Life is richer this way.  The honesty of insight pays.  Each relationship becomes a greater gift to be cultivated, tended, and harvested.  We need others and others need us.  Every day grows to be more meaningful, powerful, even precious and peaceful.  We are freer, unbound from denial and its hapless aftermath.  Choose the informed heart.

It’s not about what it is, it’s about what it can become.

                                                                                                — T. S. Geisel


  1. The field of medicine offers a parallel concept, a more concrete and literal example of the value of preparedness. It is called “prehabilitation” or prehab. It optimizes post-operative recovery.  Patients who participate in prehab physical therapy regimens are more likely to have better surgical outcomes, fewer and less severe complications, faster recovery, and shorter hospital stays (thereby reducing the cost of care).  Studies show that prehab targeted interventions reduce hospital readmissions and improve survival outcomes of cancer patients.  Also, the prehab exercises tend to trigger mental health benefits such as decreasing anxiety, increasing positive and optimistic feelings, and restoring the patient’s sense of control over his illness and treatment.  Simply said, eyes-open, focused prehab helps the patient to prepare for a better, healthier future.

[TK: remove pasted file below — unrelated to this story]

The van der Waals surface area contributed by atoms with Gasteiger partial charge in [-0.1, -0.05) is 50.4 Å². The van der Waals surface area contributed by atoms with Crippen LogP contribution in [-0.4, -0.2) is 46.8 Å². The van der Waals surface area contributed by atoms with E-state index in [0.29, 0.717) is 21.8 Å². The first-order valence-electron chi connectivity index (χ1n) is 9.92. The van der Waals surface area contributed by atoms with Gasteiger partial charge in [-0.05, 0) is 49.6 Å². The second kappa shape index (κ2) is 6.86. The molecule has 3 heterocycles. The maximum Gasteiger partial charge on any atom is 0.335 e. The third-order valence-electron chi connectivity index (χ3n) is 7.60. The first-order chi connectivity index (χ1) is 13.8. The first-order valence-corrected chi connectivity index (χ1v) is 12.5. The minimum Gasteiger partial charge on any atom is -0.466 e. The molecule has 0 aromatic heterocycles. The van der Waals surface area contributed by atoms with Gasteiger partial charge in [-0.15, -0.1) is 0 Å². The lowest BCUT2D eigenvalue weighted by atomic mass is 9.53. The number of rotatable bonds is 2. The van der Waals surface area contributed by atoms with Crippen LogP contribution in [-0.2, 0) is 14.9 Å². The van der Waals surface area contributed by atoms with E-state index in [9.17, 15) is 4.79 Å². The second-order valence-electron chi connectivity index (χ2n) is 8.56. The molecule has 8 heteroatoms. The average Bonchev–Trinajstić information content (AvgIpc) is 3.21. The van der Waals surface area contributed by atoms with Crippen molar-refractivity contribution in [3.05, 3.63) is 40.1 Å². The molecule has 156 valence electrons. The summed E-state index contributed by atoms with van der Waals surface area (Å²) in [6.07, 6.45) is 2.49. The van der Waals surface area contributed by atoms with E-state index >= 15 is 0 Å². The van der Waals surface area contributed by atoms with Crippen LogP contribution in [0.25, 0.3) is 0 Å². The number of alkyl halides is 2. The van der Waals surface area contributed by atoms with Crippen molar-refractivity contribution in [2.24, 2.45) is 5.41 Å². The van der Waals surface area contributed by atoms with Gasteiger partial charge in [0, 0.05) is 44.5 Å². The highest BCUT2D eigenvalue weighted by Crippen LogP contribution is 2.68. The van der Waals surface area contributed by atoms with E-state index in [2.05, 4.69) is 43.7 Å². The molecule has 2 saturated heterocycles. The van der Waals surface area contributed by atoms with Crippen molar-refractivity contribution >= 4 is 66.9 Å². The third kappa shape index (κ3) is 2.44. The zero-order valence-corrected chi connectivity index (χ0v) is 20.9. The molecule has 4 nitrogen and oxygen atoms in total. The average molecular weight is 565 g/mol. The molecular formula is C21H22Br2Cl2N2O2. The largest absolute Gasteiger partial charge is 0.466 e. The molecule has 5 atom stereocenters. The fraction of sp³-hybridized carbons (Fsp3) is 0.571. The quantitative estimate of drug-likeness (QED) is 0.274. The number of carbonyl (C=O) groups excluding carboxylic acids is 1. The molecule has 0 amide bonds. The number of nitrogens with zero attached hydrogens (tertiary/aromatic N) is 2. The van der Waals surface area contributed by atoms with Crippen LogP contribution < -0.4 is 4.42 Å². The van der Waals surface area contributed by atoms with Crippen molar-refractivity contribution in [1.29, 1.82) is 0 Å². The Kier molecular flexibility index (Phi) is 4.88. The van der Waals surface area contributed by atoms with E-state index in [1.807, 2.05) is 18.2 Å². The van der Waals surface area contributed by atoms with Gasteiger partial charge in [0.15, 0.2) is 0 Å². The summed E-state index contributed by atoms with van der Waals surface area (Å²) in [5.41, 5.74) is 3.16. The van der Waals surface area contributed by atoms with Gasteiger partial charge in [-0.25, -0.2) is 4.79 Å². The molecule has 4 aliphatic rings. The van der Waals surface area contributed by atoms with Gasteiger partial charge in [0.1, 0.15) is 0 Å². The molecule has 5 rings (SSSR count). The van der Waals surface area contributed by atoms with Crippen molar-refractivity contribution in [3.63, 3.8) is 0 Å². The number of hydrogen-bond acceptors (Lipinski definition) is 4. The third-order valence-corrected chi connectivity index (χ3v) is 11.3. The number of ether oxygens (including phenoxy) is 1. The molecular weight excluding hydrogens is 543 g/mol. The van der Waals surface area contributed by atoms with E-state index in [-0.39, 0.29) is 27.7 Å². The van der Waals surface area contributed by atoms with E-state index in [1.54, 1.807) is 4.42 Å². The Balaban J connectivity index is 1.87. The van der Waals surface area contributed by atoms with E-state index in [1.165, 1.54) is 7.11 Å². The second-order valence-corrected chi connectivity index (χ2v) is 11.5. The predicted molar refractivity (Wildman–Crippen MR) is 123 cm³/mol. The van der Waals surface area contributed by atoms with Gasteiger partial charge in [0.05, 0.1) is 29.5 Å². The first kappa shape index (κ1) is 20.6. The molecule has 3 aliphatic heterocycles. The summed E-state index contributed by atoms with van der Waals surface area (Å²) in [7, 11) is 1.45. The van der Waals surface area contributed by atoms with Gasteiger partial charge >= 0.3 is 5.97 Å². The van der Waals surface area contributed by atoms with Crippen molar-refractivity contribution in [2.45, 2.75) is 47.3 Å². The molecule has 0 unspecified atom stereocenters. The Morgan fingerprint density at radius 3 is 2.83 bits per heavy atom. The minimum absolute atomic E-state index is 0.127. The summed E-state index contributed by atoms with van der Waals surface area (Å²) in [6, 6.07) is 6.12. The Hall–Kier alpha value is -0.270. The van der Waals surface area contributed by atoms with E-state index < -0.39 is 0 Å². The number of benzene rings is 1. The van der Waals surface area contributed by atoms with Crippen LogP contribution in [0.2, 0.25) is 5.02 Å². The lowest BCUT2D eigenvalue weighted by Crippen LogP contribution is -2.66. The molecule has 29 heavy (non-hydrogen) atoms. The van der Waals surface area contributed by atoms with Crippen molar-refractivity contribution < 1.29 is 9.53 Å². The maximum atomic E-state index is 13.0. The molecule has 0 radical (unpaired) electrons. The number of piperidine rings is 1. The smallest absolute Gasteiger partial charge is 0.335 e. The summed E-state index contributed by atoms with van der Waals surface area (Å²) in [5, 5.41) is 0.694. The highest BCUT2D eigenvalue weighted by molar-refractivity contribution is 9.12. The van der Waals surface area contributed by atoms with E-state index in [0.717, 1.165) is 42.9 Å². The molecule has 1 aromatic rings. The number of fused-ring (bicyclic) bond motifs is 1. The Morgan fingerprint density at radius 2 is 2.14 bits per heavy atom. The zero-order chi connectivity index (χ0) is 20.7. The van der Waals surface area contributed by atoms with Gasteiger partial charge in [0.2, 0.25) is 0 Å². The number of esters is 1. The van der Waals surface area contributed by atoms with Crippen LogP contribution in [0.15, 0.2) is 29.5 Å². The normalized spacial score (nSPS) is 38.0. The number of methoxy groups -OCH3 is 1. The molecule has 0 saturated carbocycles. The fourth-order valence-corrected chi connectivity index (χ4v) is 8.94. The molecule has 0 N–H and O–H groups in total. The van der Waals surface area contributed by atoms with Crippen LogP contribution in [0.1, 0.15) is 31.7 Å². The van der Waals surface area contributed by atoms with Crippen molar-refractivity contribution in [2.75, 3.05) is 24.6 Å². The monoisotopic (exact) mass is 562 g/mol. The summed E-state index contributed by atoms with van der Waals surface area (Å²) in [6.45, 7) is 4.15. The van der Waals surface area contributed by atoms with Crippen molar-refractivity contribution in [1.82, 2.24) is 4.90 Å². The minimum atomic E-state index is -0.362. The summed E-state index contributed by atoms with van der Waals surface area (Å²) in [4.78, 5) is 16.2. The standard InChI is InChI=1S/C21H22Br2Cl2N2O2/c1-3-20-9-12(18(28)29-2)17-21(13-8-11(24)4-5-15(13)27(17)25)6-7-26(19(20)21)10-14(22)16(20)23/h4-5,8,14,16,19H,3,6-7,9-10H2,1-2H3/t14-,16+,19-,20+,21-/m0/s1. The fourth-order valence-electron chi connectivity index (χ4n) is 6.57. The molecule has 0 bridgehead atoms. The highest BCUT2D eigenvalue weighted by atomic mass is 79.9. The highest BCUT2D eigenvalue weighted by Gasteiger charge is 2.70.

Please see:  “Prehabilitation before cancer treatment improves outcomes,” Medscape Multispecialty, August 01, 2013.

(See also:  “A Focus on Recovery Before Having Surgery,” The Baltimore Sun, 1/31/16. )


Rea Ginsberg is a retired director of social work services, hospice coordinator, and adjunct professor of clinical social work.  She can be reached on LinkedIn and on Twitter @rginsberg2

Tags:  #eol, #denial, #hope, #insight, #preparedness, #reality testing, #prehab

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  1. Monica Williams-Murphy, MD February 21, 2016
    • rginsberg2 February 22, 2016